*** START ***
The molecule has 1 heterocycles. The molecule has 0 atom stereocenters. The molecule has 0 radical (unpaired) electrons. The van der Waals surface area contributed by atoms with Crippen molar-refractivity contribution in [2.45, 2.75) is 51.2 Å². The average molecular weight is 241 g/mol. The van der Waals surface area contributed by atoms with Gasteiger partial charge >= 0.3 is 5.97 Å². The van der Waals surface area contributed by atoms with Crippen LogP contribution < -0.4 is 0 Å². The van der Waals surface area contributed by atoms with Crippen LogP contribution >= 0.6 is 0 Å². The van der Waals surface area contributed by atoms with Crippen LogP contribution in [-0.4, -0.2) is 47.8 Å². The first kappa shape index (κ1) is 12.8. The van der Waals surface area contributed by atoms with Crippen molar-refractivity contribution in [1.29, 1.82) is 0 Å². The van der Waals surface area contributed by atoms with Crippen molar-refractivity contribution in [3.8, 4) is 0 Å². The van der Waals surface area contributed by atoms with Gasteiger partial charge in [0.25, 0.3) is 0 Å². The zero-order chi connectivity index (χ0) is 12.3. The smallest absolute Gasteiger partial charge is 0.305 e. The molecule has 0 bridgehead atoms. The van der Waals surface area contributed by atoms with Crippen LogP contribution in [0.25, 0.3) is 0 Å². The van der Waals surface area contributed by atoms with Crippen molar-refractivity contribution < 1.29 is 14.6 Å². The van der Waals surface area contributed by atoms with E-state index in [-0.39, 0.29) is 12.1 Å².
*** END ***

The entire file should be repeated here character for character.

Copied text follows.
The molecule has 1 heterocycles. The molecule has 0 atom stereocenters. The molecule has 0 radical (unpaired) electrons. The van der Waals surface area contributed by atoms with Crippen molar-refractivity contribution in [2.45, 2.75) is 51.2 Å². The average molecular weight is 241 g/mol. The van der Waals surface area contributed by atoms with Gasteiger partial charge >= 0.3 is 5.97 Å². The van der Waals surface area contributed by atoms with Crippen LogP contribution < -0.4 is 0 Å². The van der Waals surface area contributed by atoms with Crippen LogP contribution >= 0.6 is 0 Å². The van der Waals surface area contributed by atoms with Crippen LogP contribution in [-0.4, -0.2) is 47.8 Å². The first kappa shape index (κ1) is 12.8. The van der Waals surface area contributed by atoms with Crippen molar-refractivity contribution in [1.29, 1.82) is 0 Å². The van der Waals surface area contributed by atoms with Crippen molar-refractivity contribution in [3.8, 4) is 0 Å². The van der Waals surface area contributed by atoms with Gasteiger partial charge in [0.25, 0.3) is 0 Å². The zero-order chi connectivity index (χ0) is 12.3. The smallest absolute Gasteiger partial charge is 0.305 e. The molecule has 0 bridgehead atoms. The van der Waals surface area contributed by atoms with Crippen LogP contribution in [0.25, 0.3) is 0 Å². The van der Waals surface area contributed by atoms with Crippen molar-refractivity contribution < 1.29 is 14.6 Å². The van der Waals surface area contributed by atoms with E-state index in [-0.39, 0.29) is 12.1 Å².